Why Was Socrates Condemned To Death?

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Socrates (469–399 B.C.), along with Plato (428–347 B.C.) and Aristotle (384–322 B.C.), is one of three ancient Greek thinkers credited with originating Western philosophy. The creator of the Socratic method, Socrates urged his followers to engage in discussions in which they used logic (the use of reason in thought processes) to probe a specific topic. Before his time, philosophers known as pre-Socratics had speculated but not applied reason in their discussions. The Socratic method was a series of seemingly simple questions designed to elicit a rational response. It was an important development and the forerunner to the discipline called logic.

The intelligent and charismatic Socrates was known for his quest of wisdom and moral standards. Walking the streets of Athens barefooted, he struck up conversations with interested passersby. Socrates challenged Athenians to consider many questions, such as the nature of virtue. For Socrates, being virtuous meant knowing intellectually what is good for human beings and thus acting appropriately. He believed that the psyche (inner self), not appetites or passion, should guide life. Socrates is also famous for asserting that the more questions he asked, the more he would learn, and to him life is not worth living if one does not seek the meaning of human existence.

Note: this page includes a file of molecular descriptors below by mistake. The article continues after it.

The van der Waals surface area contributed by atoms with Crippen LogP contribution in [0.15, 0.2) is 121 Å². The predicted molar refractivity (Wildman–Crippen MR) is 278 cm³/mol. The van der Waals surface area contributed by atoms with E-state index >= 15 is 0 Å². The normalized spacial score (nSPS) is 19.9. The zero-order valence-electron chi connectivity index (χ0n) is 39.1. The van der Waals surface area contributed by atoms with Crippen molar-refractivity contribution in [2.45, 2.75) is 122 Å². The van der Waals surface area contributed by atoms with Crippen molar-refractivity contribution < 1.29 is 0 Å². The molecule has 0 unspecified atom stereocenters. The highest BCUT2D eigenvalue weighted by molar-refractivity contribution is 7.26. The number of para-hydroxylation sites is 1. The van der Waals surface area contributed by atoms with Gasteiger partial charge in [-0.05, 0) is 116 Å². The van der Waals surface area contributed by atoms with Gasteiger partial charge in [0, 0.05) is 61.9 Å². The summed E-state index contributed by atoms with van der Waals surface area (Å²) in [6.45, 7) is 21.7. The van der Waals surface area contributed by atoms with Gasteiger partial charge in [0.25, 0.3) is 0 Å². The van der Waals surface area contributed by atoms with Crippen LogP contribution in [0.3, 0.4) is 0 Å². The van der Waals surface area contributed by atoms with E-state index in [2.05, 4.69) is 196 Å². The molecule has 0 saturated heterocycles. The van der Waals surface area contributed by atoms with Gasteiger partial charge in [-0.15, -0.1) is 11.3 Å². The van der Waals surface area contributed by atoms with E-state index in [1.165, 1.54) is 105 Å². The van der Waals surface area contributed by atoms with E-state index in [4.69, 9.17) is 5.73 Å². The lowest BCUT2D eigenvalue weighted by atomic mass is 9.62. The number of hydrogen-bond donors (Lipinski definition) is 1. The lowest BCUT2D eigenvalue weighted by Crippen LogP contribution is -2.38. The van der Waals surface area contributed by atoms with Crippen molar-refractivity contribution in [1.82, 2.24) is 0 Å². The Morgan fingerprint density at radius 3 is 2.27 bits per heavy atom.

Socrates himself did not write down his ideas, but his students took notes on the discussions he had with them. Plato, in particular, wrote down his conversations with Socrates in a number of works, such as Apology and Phaedo. However, Socrates's questions and beliefs troubled political officials in Athens. When these leaders took control of the Greek government, they put Socrates on trial for corrupting young people with his controversial ideas and for not worshipping Athenian gods. Socrates was found guilty and sentenced to death by drinking poison, probably hemlock.

Further Information: "Greece." Exploring Ancient World Cultures. [Online] Available http://eawc.evansville.edu/grpage.htm, November 7, 2000; Nardo, Don. The Trial of Socrates. New York: Lucent, 1996; Weate, Jeremy. A Young Person's Guide to Philosophy. New York: Dorling Kindersley, 1998, pp. 12-13, 49; Ziniewicz, Gordon. Shadows on the Wall: Philosophy East and West. [Online] Available http://www.fred.net/tzaka/shadows.html, November 7, 2000.